decided: September 24, 1981.
PENNSYLVANIA INDUSTRIES FOR THE BLIND AND HANDICAPPED, APPELLANT,
THOMAS LARSON, SECRETARY OF TRANSPORTATION OF THE COMMONWEALTH OF PENNSYLVANIA, WALTER BARAN, SECRETARY OF GENERAL SERVICES OF THE COMMONWEALTH OF PENNSYLVANIA, AND DEK/ELECTRO, INCORPORATED, APPELLEES
No. 80-2-275, Appeal from the Order of the Commonwealth Court of Pennsylvania, Entered March 12, 1980, at No. 1570 C.D. 1979.
Jerome T. Foerster, Richard W. Cleckner, Harrisburg, for appellant.
John M. Hrubovcak, Asst. Atty. Gen., for appellee Penndot.
Gary F. Ankabrandt, Asst. Atty. Gen., for appellee General Services.
William Flannery, Harrisburg, for appellee DEK/Electro, Inc.
Roberts, Nix, Larsen, Flaherty and Kauffman, JJ. O'Brien, C.j., and Wilkinson, J., did not participate in the consideration or decision of this case. Roberts, J., filed a concurring opinion.
[ 496 Pa. Page 3]
OPINION OF THE COURT
This is an appeal from an order of the Commonwealth Court sustaining the demurrer of appellee, DEK/Electro, Inc. ("DEK"), and dismissing the Petition for Review of appellant, Pennsylvania Industries for the Blind and Handicapped ("PIBH"). Pennsylvania Industries for the Blind and Handicapped v. Larson, 50 Pa. Commw. 84, 411 A.2d 1305 (1980). Contending that the Legislature has mandated that the Commonwealth procure needed services from charitable nonprofit-making agencies for the handicapped competent to provide such services at their fair market price, PIBH challenges the award to DEK of a four year services contract to make photographic driver's license identification cards. We conclude that PIBH has correctly interpreted the salutary legislative intent to aid the handicapped and, accordingly, reverse the March 12, 1980 Order of the Commonwealth Court.*fn1
The facts are not in dispute.*fn2 By the Act of June 17, 1976, P.L. 162, No. 81, 75 Pa.C.S.A. § 1510, the Pennsylvania Legislature mandated that each driver's license contain a color photograph of the licensee. In July, 1979, appellees, the Secretaries of the Department of Transportation and the Department of General Services (collectively "Commonwealth"), advertised in major newspapers throughout the Commonwealth soliciting bids to establish, maintain, staff, and operate centers statewide to take the color photographs and laminate the drivers' licenses.*fn3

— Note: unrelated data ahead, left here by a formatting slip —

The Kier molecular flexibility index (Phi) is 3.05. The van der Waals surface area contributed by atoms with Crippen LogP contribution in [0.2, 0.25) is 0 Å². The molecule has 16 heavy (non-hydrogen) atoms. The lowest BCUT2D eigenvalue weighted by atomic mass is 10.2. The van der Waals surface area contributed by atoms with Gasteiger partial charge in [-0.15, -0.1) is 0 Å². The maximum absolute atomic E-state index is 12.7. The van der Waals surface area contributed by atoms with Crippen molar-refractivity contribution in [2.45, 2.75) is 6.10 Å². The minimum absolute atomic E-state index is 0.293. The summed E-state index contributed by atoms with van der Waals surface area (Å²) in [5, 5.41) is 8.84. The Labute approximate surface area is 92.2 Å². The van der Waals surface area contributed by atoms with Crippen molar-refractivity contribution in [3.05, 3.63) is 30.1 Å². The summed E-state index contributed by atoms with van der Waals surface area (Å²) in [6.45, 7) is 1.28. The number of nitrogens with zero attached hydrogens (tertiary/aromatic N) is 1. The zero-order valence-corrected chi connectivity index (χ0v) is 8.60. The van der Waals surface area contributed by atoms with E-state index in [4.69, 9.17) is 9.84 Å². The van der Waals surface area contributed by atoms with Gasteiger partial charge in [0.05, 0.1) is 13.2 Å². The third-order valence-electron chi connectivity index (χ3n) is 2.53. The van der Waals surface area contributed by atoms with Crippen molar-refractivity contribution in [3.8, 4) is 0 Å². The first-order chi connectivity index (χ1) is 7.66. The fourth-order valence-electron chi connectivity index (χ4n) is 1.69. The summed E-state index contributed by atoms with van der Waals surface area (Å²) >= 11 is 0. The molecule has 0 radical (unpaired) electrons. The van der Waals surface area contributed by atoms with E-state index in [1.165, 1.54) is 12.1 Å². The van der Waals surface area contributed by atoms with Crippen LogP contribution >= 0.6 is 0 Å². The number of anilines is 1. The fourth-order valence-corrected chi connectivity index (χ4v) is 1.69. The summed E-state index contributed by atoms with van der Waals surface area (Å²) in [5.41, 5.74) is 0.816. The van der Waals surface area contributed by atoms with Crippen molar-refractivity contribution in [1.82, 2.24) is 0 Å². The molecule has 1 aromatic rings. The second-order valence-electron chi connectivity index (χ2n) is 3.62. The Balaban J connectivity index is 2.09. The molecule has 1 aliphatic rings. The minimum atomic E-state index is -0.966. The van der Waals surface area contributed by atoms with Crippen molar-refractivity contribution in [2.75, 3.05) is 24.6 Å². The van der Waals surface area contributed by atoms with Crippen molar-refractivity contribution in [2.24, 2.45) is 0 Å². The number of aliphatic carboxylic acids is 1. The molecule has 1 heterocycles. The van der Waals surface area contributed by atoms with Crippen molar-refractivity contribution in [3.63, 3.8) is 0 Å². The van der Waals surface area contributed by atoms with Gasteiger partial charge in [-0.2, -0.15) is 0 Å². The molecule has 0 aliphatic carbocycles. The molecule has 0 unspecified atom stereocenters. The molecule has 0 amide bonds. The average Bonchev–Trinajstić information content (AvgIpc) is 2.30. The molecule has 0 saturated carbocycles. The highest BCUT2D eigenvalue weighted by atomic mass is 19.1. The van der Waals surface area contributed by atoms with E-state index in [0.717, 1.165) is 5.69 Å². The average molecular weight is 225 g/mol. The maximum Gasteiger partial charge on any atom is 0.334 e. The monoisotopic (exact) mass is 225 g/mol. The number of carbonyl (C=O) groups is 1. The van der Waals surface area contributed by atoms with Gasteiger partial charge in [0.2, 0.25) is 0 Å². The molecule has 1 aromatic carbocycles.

Upon learning of this invitation for bids, PIBH, a charitable nonprofit-making agency representing handicapped organizations,
[ 496 Pa. Page 4]
requested that the Commonwealth determine the fair market price of the services to be procured and offer the services contract to PIBH without competitive bidding pursuant to Section 2409.1(c) of the Administrative Code of 1929.*fn4 The Commonwealth rejected PIBH's request, contending that Section 2409.1(c) does not apply to the instant services contract, but did postpone the bid opening to give PIBH the opportunity to submit a bid.
On July 25, 1979, PIBH filed its Petition for Review of the Commonwealth's action.*fn5 DEK was granted leave to intervene and to file preliminary objections in the nature of a demurrer on August 1, 1979. After oral argument, the Commonwealth Court, en banc, sustained DEK's demurrer and dismissed PIBH's Petition for Review. This appeal followed.
Appellees, relying on the principle of ejusdem generis, contend that only products and services of the same uncomplicated nature as those products which the statute expressly mentions, brooms and mops, are "suitable" under Section
[ 496 Pa. Page 52409]